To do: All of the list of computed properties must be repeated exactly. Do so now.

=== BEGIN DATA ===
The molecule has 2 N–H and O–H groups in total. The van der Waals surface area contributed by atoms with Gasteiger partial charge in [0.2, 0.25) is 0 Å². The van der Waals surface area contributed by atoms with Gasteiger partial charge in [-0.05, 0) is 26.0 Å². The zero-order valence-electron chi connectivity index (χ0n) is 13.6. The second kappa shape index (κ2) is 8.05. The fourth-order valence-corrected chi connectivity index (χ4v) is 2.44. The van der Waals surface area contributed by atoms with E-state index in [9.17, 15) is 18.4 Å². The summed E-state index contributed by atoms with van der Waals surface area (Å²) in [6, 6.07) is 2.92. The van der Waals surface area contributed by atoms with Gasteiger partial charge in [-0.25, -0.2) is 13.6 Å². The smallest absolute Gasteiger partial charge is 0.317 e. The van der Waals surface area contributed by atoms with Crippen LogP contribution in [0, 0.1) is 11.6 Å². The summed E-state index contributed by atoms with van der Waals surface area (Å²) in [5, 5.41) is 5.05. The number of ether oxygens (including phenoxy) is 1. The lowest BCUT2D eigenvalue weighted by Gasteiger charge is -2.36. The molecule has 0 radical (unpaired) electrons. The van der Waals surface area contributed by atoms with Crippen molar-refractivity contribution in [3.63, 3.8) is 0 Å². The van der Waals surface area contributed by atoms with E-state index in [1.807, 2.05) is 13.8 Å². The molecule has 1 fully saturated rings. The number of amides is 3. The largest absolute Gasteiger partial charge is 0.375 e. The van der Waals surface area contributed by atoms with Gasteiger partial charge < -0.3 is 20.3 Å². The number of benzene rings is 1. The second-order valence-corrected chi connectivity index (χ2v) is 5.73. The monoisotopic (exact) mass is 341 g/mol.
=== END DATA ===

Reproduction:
The molecule has 2 N–H and O–H groups in total. The van der Waals surface area contributed by atoms with Gasteiger partial charge in [0.2, 0.25) is 0 Å². The van der Waals surface area contributed by atoms with Gasteiger partial charge in [-0.05, 0) is 26.0 Å². The zero-order valence-electron chi connectivity index (χ0n) is 13.6. The second kappa shape index (κ2) is 8.05. The fourth-order valence-corrected chi connectivity index (χ4v) is 2.44. The van der Waals surface area contributed by atoms with E-state index in [9.17, 15) is 18.4 Å². The summed E-state index contributed by atoms with van der Waals surface area (Å²) in [6, 6.07) is 2.92. The van der Waals surface area contributed by atoms with Gasteiger partial charge in [-0.25, -0.2) is 13.6 Å². The smallest absolute Gasteiger partial charge is 0.317 e. The van der Waals surface area contributed by atoms with Crippen LogP contribution in [0, 0.1) is 11.6 Å². The summed E-state index contributed by atoms with van der Waals surface area (Å²) in [5, 5.41) is 5.05. The number of ether oxygens (including phenoxy) is 1. The lowest BCUT2D eigenvalue weighted by Gasteiger charge is -2.36. The molecule has 0 radical (unpaired) electrons. The van der Waals surface area contributed by atoms with Crippen molar-refractivity contribution in [3.63, 3.8) is 0 Å². The van der Waals surface area contributed by atoms with E-state index in [1.807, 2.05) is 13.8 Å². The molecule has 1 fully saturated rings. The number of amides is 3. The largest absolute Gasteiger partial charge is 0.375 e. The van der Waals surface area contributed by atoms with Gasteiger partial charge < -0.3 is 20.3 Å². The number of benzene rings is 1. The second-order valence-corrected chi connectivity index (χ2v) is 5.73. The monoisotopic (exact) mass is 341 g/mol.